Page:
Imagine you’re at a social event with friends and family. Maybe it’s a happy hour, a birthday dinner, or a surprisingly long-winded gender-reveal party you felt obliged to attend.

Upon meeting some fellow attendees, this exchange of personal pleasantries inevitably unfolds. You know the one:

“Now, what is it that you do?”

“I work in marketing and advertising.”

“Oh! Like Mad Men?”

“Uh…yeah…sort of.”

“So, Don Draper, what brands do you work on?” they gleefully ask. Let’s stop right here. Anyone who asks this is hoping you fire back with brand names like Nike, Coca-Cola, GEICO or Bud Light. Heck, they’d settle for something they’ve at least heard of. It could be a local restaurant, brewery, or even a dental practice. (“We love Dr. Davis!”)

But when it comes to the accounts you work on, or the company you work for, what’s going to get your new acquaintance more excited? Taco Bell…or a company that assembles lighting fixtures? Heineken…or the 3rd largest manufacturer of umbrellas?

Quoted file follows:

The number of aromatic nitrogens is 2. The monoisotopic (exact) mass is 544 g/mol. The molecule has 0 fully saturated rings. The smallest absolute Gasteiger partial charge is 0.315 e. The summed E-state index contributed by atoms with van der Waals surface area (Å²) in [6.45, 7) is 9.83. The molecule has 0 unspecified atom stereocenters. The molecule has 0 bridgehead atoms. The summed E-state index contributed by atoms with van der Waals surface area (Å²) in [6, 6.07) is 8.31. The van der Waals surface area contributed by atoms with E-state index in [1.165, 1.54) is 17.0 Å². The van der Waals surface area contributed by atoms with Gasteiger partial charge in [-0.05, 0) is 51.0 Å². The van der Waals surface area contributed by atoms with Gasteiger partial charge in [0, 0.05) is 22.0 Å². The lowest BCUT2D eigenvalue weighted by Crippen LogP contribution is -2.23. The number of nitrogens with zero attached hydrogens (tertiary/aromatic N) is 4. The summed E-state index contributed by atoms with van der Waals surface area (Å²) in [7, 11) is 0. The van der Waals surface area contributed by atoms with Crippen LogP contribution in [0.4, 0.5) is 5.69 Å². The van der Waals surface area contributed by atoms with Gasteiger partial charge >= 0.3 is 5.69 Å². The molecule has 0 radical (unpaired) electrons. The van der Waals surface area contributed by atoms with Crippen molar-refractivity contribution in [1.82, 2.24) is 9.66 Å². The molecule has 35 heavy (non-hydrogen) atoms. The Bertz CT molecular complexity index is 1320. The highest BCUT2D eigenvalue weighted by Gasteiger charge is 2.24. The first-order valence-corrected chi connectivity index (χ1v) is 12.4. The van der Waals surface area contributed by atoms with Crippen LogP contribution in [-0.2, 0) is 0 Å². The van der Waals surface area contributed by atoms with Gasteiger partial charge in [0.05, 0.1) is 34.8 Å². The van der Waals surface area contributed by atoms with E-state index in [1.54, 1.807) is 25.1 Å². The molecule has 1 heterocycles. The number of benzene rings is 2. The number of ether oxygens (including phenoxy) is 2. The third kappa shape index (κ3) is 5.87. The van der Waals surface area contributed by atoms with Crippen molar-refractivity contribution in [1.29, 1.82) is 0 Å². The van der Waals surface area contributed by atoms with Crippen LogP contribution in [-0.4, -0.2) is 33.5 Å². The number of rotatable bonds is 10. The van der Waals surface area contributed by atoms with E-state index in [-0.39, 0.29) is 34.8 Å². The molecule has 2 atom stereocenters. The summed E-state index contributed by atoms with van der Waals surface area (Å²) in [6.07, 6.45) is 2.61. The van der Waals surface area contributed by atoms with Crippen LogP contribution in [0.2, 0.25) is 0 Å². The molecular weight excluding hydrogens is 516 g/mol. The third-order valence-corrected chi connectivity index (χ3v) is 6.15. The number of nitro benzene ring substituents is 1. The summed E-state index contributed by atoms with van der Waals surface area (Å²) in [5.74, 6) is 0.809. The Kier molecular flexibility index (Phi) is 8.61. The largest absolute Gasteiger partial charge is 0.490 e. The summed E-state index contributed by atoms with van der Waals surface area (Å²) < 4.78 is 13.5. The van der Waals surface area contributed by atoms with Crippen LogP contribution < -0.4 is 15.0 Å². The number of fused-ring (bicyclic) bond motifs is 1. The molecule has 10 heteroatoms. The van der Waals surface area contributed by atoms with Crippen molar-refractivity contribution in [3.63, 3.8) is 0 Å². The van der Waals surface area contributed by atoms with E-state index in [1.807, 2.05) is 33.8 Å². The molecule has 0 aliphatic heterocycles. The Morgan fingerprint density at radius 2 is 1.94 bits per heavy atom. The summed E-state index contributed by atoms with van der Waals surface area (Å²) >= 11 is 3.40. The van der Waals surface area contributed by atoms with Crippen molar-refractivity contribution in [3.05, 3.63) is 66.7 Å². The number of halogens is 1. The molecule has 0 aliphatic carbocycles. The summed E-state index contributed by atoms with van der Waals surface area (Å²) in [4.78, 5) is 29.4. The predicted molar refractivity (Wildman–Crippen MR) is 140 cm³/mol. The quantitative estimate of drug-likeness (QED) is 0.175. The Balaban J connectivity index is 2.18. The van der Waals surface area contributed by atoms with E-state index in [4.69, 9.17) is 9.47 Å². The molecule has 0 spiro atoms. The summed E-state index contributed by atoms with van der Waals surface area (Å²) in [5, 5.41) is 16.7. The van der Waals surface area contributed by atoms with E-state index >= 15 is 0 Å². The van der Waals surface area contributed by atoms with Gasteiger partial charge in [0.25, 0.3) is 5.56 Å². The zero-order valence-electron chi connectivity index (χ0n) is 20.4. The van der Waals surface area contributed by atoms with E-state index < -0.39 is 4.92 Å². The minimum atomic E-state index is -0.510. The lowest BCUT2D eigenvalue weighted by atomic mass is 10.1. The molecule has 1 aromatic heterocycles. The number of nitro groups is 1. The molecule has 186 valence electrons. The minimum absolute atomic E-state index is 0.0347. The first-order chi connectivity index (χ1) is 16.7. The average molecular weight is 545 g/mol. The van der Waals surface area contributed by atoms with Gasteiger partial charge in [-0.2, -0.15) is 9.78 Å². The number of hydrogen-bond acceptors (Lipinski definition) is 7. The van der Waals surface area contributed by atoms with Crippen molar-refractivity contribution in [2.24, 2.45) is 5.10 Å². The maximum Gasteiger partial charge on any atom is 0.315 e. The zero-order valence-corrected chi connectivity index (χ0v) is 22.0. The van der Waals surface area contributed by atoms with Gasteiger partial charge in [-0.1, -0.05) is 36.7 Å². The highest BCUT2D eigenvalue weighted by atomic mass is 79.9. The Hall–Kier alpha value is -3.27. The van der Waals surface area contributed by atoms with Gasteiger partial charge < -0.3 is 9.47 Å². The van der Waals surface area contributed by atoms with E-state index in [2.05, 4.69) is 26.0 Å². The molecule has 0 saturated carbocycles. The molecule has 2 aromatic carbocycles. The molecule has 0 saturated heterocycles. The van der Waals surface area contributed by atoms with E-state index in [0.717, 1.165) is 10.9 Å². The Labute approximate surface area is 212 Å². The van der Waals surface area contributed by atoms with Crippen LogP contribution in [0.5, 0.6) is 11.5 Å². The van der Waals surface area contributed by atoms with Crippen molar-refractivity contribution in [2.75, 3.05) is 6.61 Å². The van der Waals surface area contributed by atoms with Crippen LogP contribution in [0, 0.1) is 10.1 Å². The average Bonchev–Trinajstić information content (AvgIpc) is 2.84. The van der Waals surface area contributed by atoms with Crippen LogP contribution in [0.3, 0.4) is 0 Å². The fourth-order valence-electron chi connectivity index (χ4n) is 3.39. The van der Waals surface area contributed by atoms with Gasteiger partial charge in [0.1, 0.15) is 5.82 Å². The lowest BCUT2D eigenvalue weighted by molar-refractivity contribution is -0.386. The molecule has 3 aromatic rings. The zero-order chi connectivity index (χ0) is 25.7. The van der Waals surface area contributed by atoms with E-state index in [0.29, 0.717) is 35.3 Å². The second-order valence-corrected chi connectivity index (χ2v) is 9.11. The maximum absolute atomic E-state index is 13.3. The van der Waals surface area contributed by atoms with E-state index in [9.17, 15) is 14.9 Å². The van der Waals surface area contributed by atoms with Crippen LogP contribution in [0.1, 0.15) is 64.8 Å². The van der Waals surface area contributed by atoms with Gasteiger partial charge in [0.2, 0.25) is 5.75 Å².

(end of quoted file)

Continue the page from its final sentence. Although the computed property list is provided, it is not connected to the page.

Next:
Good thing we don’t do it for them, right? You already know the answer, and you can’t blame people for reacting to what they know. But even though outsiders (and some insiders) may find the recognizable B2C brands as sexier endeavors, are they really?

If B2C and B2B were brothers, B2C would be seen as the popular life of the party, while B2B is holed up in his room on a Saturday night building model airplanes. Some would say that’s not a bad thing.